The IRS is targeting “first-time homebuyer credits” erroneously claimed by taxpayers. To qualify for the version of the credit in question in this case, you must have stopped using an old home as your principal residence for at least three years before buying the new home.
New decision: A couple was trying to sell their old home. But they still received bills there, kept their furniture and other personal belongings there and hosted holiday gatherings there. They also listed the old home as their address for federal tax returns.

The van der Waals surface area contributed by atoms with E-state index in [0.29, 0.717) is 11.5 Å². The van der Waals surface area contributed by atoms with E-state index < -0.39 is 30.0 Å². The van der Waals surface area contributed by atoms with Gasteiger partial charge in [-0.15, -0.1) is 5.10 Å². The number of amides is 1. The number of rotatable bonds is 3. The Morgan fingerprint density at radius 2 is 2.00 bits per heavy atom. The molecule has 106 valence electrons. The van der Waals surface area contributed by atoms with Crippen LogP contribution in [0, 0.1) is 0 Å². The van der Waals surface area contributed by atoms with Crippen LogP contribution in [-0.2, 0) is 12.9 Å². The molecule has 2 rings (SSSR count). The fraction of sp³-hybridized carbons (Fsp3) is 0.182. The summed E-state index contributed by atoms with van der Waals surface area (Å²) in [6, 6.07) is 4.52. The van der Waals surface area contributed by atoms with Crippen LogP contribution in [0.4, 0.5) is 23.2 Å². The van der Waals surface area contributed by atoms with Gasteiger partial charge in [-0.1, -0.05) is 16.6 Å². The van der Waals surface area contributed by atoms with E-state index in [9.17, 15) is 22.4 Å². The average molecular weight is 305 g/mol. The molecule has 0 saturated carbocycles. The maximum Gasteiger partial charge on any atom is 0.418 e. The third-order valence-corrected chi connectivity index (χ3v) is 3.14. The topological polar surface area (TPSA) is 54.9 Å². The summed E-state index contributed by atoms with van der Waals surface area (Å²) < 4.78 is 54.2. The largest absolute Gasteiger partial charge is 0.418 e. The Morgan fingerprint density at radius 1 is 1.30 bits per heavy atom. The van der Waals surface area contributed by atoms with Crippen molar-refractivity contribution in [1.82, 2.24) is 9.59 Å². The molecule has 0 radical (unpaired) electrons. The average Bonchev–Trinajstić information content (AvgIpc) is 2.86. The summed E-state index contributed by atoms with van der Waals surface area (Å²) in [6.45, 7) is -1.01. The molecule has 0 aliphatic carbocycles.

When they purchased a new home in 2009, the couple claimed an $8,000 homebuyer credit. Result: Because the old home remained the couple’s principal residence, they could not claim the homebuyer credit for the new home. (Foster, 138 TC No. 4)
Note that if you satisfied the three-year rule, you could qualify for the credit, even though you were technically not a “first-time” homebuyer.
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